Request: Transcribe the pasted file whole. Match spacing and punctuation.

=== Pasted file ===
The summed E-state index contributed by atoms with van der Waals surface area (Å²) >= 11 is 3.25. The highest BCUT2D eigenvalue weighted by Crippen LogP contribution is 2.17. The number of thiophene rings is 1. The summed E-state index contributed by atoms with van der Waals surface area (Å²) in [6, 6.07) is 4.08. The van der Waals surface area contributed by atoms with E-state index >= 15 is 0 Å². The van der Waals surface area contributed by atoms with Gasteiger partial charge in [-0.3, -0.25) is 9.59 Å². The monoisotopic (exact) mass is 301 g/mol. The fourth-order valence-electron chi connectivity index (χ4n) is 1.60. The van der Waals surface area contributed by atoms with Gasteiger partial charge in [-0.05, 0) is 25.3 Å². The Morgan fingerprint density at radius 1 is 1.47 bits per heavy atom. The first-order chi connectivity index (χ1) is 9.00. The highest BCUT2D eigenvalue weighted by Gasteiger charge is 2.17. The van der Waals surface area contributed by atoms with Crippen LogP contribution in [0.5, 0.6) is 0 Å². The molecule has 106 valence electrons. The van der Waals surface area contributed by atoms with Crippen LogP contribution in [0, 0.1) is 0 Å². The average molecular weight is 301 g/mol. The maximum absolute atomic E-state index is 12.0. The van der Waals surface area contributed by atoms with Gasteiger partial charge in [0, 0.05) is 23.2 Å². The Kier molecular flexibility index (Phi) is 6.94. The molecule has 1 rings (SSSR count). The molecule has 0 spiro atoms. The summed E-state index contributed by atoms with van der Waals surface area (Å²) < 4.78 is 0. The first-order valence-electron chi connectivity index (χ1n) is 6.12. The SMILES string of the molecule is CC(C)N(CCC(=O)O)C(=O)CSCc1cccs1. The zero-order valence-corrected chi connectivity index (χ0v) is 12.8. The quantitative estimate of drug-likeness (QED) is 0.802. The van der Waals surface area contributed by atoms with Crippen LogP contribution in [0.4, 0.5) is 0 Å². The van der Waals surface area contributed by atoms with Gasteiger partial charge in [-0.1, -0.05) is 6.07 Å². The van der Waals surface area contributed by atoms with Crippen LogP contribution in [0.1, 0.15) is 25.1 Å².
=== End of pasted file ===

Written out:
The summed E-state index contributed by atoms with van der Waals surface area (Å²) >= 11 is 3.25. The highest BCUT2D eigenvalue weighted by Crippen LogP contribution is 2.17. The number of thiophene rings is 1. The summed E-state index contributed by atoms with van der Waals surface area (Å²) in [6, 6.07) is 4.08. The van der Waals surface area contributed by atoms with E-state index >= 15 is 0 Å². The van der Waals surface area contributed by atoms with Gasteiger partial charge in [-0.3, -0.25) is 9.59 Å². The monoisotopic (exact) mass is 301 g/mol. The fourth-order valence-electron chi connectivity index (χ4n) is 1.60. The van der Waals surface area contributed by atoms with Gasteiger partial charge in [-0.05, 0) is 25.3 Å². The Morgan fingerprint density at radius 1 is 1.47 bits per heavy atom. The first-order chi connectivity index (χ1) is 9.00. The highest BCUT2D eigenvalue weighted by Gasteiger charge is 2.17. The van der Waals surface area contributed by atoms with Crippen LogP contribution in [0.5, 0.6) is 0 Å². The molecule has 106 valence electrons. The van der Waals surface area contributed by atoms with Crippen LogP contribution in [0, 0.1) is 0 Å². The average molecular weight is 301 g/mol. The maximum absolute atomic E-state index is 12.0. The van der Waals surface area contributed by atoms with Gasteiger partial charge in [0, 0.05) is 23.2 Å². The Kier molecular flexibility index (Phi) is 6.94. The molecule has 1 rings (SSSR count). The molecule has 0 spiro atoms. The summed E-state index contributed by atoms with van der Waals surface area (Å²) < 4.78 is 0. The first-order valence-electron chi connectivity index (χ1n) is 6.12. The SMILES string of the molecule is CC(C)N(CCC(=O)O)C(=O)CSCc1cccs1. The zero-order valence-corrected chi connectivity index (χ0v) is 12.8. The quantitative estimate of drug-likeness (QED) is 0.802. The van der Waals surface area contributed by atoms with Crippen LogP contribution in [0.4, 0.5) is 0 Å². The van der Waals surface area contributed by atoms with Gasteiger partial charge in [-0.1, -0.05) is 6.07 Å². The van der Waals surface area contributed by atoms with Crippen LogP contribution in [0.1, 0.15) is 25.1 Å².